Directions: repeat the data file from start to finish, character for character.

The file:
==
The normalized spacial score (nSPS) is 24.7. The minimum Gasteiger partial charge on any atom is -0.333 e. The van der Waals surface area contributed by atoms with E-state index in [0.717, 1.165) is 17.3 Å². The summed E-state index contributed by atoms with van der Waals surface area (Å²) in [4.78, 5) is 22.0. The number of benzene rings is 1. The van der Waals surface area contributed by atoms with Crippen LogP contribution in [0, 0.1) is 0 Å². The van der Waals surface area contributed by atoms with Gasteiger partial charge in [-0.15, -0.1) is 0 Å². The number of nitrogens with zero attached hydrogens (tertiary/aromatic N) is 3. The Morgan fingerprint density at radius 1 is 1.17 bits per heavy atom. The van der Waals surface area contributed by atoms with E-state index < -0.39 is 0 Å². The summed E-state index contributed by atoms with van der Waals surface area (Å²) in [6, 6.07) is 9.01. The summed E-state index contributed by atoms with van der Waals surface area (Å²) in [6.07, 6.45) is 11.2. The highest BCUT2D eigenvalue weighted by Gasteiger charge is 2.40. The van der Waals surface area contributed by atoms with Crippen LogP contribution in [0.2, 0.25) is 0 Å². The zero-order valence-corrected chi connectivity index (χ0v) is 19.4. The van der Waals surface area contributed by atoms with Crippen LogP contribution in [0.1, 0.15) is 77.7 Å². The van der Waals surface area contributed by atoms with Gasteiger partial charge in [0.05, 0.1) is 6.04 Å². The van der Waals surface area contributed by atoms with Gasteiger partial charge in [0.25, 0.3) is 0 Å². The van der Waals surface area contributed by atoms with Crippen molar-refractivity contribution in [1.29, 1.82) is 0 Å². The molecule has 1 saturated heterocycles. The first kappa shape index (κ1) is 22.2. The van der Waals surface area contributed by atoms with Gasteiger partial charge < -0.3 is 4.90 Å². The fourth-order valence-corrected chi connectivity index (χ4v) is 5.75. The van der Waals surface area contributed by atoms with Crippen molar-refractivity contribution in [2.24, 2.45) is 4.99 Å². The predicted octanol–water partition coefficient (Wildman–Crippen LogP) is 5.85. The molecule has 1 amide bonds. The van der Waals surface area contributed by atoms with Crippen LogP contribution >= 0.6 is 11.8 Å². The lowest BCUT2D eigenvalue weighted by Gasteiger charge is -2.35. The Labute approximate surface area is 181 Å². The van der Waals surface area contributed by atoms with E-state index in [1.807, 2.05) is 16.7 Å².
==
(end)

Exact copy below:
The normalized spacial score (nSPS) is 24.7. The minimum Gasteiger partial charge on any atom is -0.333 e. The van der Waals surface area contributed by atoms with E-state index in [0.717, 1.165) is 17.3 Å². The summed E-state index contributed by atoms with van der Waals surface area (Å²) in [4.78, 5) is 22.0. The number of benzene rings is 1. The van der Waals surface area contributed by atoms with Crippen LogP contribution in [0, 0.1) is 0 Å². The van der Waals surface area contributed by atoms with Gasteiger partial charge in [-0.15, -0.1) is 0 Å². The number of nitrogens with zero attached hydrogens (tertiary/aromatic N) is 3. The Morgan fingerprint density at radius 1 is 1.17 bits per heavy atom. The van der Waals surface area contributed by atoms with E-state index < -0.39 is 0 Å². The summed E-state index contributed by atoms with van der Waals surface area (Å²) in [6, 6.07) is 9.01. The summed E-state index contributed by atoms with van der Waals surface area (Å²) in [6.07, 6.45) is 11.2. The highest BCUT2D eigenvalue weighted by Gasteiger charge is 2.40. The van der Waals surface area contributed by atoms with Crippen LogP contribution in [0.2, 0.25) is 0 Å². The zero-order valence-corrected chi connectivity index (χ0v) is 19.4. The van der Waals surface area contributed by atoms with Crippen LogP contribution in [0.1, 0.15) is 77.7 Å². The van der Waals surface area contributed by atoms with Gasteiger partial charge in [0.05, 0.1) is 6.04 Å². The van der Waals surface area contributed by atoms with Gasteiger partial charge in [0.25, 0.3) is 0 Å². The van der Waals surface area contributed by atoms with Crippen molar-refractivity contribution in [1.29, 1.82) is 0 Å². The molecule has 1 saturated heterocycles. The first kappa shape index (κ1) is 22.2. The van der Waals surface area contributed by atoms with Gasteiger partial charge < -0.3 is 4.90 Å². The fourth-order valence-corrected chi connectivity index (χ4v) is 5.75. The van der Waals surface area contributed by atoms with Crippen molar-refractivity contribution in [2.24, 2.45) is 4.99 Å². The predicted octanol–water partition coefficient (Wildman–Crippen LogP) is 5.85. The molecule has 1 amide bonds. The van der Waals surface area contributed by atoms with Crippen LogP contribution >= 0.6 is 11.8 Å². The lowest BCUT2D eigenvalue weighted by Gasteiger charge is -2.35. The Labute approximate surface area is 181 Å². The van der Waals surface area contributed by atoms with E-state index in [1.807, 2.05) is 16.7 Å².